The Frozen Beaver is held at Lake Hope State Park in Ohio. You’ll find this race in the rugged foothills in western Ohio. (Side note: In February you won’t hear them, but March is an excellent time to hear the wood frogs and spring peepers in this area.) There are well groomed trails throughout the park along with lots of hilltops to climb and re-entrants to get sucked into. In past years, I have encountered snow on the ground and frozen trails, and other times, muddy trails and hillsides where you slide your way around the course. While it looks like it will not be as cold as The Frigid (a high of 15 degrees for that race in January), you might get some snow during the Frozen Beaver race and conditions can be muddy too. Good luck to the racers. Keep your eyes open, your feet squarely on the ground, and have fun!
by Jess Evans
Am I the only one that does not like cold weather training? Some of you look just plain giddy with your winter workouts on Facebook. For me, winter training takes a little extra push. I look at the temperature. I check on the wind speed and direction. I check the hourly forecast. I hem and haw around the house. Slowly I come around to the conclusion that I can’t stall any longer; I must go out into the elements. Ugh…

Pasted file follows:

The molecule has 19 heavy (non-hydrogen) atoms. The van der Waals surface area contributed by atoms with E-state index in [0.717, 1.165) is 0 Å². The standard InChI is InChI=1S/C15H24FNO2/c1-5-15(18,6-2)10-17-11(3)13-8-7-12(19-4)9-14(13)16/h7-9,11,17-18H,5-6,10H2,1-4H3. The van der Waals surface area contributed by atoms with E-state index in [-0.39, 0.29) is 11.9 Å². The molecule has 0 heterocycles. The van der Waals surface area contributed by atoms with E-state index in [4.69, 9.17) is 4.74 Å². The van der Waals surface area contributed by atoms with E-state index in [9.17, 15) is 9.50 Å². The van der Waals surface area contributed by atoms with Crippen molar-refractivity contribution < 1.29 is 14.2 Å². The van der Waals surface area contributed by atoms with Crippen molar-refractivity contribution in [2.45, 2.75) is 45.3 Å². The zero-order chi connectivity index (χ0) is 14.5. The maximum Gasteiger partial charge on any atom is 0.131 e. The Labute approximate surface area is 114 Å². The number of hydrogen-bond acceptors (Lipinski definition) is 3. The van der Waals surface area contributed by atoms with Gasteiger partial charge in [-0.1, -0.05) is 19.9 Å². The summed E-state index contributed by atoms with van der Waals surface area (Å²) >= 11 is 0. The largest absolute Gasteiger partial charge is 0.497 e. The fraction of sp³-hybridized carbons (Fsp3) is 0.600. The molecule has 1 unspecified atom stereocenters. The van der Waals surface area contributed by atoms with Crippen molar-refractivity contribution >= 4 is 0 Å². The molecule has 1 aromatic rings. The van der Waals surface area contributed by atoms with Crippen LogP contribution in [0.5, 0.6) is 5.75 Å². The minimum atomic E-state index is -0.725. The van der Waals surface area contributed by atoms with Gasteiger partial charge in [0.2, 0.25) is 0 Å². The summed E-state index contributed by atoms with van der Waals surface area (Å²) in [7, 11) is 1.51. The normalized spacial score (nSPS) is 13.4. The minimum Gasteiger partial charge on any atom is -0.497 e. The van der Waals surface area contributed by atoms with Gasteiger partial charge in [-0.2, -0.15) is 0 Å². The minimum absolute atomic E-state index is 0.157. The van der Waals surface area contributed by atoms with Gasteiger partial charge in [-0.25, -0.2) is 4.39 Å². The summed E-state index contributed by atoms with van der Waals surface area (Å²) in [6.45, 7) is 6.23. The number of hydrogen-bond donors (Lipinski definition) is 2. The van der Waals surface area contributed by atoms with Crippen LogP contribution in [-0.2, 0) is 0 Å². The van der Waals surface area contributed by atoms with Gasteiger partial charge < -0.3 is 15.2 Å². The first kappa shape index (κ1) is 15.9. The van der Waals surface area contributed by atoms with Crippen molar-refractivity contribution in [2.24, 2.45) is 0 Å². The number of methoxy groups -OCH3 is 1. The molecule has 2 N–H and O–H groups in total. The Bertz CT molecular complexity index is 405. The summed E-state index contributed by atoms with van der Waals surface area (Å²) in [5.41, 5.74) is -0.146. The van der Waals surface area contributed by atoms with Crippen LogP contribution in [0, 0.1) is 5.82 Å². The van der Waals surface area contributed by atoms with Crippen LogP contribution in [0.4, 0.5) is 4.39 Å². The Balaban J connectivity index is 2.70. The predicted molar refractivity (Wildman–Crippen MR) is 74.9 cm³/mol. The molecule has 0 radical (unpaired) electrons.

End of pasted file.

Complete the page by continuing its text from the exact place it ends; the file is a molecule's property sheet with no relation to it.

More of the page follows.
If it is snowing, that is usually an easier decision to go out than if it is sunny and cold. The bright big blue sky is not welcoming to me when I know it means cold temperatures and a slight breeze that goes right through me. But snow… I love running when the snow is coming down. I love to hear the snow crunch and see the trees covered in the white fluffy stuff. The woods are so quiet. It is not an oppressive silence, but a magical silence. Perhaps that is the allure for me, my imagination can take me away while I run through the newly fallen snow, but when it is just cold, nothing takes that away.